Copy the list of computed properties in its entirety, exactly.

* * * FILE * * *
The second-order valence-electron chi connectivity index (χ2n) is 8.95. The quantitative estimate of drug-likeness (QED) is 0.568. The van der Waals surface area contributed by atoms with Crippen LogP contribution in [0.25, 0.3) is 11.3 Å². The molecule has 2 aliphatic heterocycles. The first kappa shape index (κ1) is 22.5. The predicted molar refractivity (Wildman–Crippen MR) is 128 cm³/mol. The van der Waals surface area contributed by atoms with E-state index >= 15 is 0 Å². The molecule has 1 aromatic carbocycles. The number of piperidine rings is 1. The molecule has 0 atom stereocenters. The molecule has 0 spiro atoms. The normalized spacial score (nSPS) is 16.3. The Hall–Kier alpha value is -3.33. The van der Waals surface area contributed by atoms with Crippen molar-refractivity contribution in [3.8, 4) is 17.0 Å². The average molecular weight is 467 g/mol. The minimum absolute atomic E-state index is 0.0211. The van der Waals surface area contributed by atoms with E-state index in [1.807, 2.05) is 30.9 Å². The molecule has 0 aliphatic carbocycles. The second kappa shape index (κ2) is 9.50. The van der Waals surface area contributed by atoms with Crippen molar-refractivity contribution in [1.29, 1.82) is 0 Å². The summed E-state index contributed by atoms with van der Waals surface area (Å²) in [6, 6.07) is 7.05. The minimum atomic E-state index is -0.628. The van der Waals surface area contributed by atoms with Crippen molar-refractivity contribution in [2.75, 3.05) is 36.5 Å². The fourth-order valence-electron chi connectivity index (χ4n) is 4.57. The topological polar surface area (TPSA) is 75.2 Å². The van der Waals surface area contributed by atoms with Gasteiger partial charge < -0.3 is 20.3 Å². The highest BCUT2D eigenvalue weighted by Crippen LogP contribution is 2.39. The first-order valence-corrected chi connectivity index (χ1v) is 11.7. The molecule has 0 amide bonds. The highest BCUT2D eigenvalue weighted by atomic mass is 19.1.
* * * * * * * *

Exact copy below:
The second-order valence-electron chi connectivity index (χ2n) is 8.95. The quantitative estimate of drug-likeness (QED) is 0.568. The van der Waals surface area contributed by atoms with Crippen LogP contribution in [0.25, 0.3) is 11.3 Å². The molecule has 2 aliphatic heterocycles. The first kappa shape index (κ1) is 22.5. The predicted molar refractivity (Wildman–Crippen MR) is 128 cm³/mol. The van der Waals surface area contributed by atoms with E-state index >= 15 is 0 Å². The molecule has 1 aromatic carbocycles. The number of piperidine rings is 1. The molecule has 0 atom stereocenters. The molecule has 0 spiro atoms. The normalized spacial score (nSPS) is 16.3. The Hall–Kier alpha value is -3.33. The van der Waals surface area contributed by atoms with Crippen molar-refractivity contribution in [3.8, 4) is 17.0 Å². The average molecular weight is 467 g/mol. The minimum absolute atomic E-state index is 0.0211. The van der Waals surface area contributed by atoms with E-state index in [1.807, 2.05) is 30.9 Å². The molecule has 0 aliphatic carbocycles. The second kappa shape index (κ2) is 9.50. The van der Waals surface area contributed by atoms with Crippen molar-refractivity contribution in [1.29, 1.82) is 0 Å². The summed E-state index contributed by atoms with van der Waals surface area (Å²) in [6, 6.07) is 7.05. The minimum atomic E-state index is -0.628. The van der Waals surface area contributed by atoms with Crippen molar-refractivity contribution in [2.75, 3.05) is 36.5 Å². The fourth-order valence-electron chi connectivity index (χ4n) is 4.57. The topological polar surface area (TPSA) is 75.2 Å². The van der Waals surface area contributed by atoms with Gasteiger partial charge < -0.3 is 20.3 Å². The highest BCUT2D eigenvalue weighted by Crippen LogP contribution is 2.39. The first-order valence-corrected chi connectivity index (χ1v) is 11.7. The molecule has 0 amide bonds. The highest BCUT2D eigenvalue weighted by atomic mass is 19.1.